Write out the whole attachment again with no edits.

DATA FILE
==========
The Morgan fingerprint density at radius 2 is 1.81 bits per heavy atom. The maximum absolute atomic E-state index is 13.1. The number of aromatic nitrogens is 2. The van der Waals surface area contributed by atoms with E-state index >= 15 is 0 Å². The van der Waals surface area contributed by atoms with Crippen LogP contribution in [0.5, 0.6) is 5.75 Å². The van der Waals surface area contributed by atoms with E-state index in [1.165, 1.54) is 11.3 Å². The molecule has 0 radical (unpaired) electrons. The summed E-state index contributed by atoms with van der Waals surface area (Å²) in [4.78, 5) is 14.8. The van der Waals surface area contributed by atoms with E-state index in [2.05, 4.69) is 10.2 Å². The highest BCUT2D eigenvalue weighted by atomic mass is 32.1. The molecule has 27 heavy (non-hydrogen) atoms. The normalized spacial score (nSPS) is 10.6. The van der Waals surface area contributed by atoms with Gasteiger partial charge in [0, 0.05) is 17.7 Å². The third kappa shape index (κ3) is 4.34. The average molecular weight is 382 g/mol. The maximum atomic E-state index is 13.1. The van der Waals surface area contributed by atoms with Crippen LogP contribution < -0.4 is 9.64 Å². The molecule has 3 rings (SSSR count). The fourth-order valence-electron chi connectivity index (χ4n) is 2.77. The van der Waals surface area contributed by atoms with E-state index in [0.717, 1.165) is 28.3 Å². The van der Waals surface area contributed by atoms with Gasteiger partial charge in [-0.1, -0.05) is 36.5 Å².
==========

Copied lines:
The Morgan fingerprint density at radius 2 is 1.81 bits per heavy atom. The maximum absolute atomic E-state index is 13.1. The number of aromatic nitrogens is 2. The van der Waals surface area contributed by atoms with E-state index >= 15 is 0 Å². The van der Waals surface area contributed by atoms with Crippen LogP contribution in [0.5, 0.6) is 5.75 Å². The van der Waals surface area contributed by atoms with E-state index in [1.165, 1.54) is 11.3 Å². The molecule has 0 radical (unpaired) electrons. The summed E-state index contributed by atoms with van der Waals surface area (Å²) in [4.78, 5) is 14.8. The van der Waals surface area contributed by atoms with E-state index in [2.05, 4.69) is 10.2 Å². The highest BCUT2D eigenvalue weighted by atomic mass is 32.1. The molecule has 27 heavy (non-hydrogen) atoms. The normalized spacial score (nSPS) is 10.6. The van der Waals surface area contributed by atoms with Gasteiger partial charge in [0, 0.05) is 17.7 Å². The third kappa shape index (κ3) is 4.34. The average molecular weight is 382 g/mol. The maximum atomic E-state index is 13.1. The van der Waals surface area contributed by atoms with Crippen LogP contribution < -0.4 is 9.64 Å². The molecule has 3 rings (SSSR count). The fourth-order valence-electron chi connectivity index (χ4n) is 2.77. The van der Waals surface area contributed by atoms with E-state index in [0.717, 1.165) is 28.3 Å². The van der Waals surface area contributed by atoms with Gasteiger partial charge in [-0.1, -0.05) is 36.5 Å².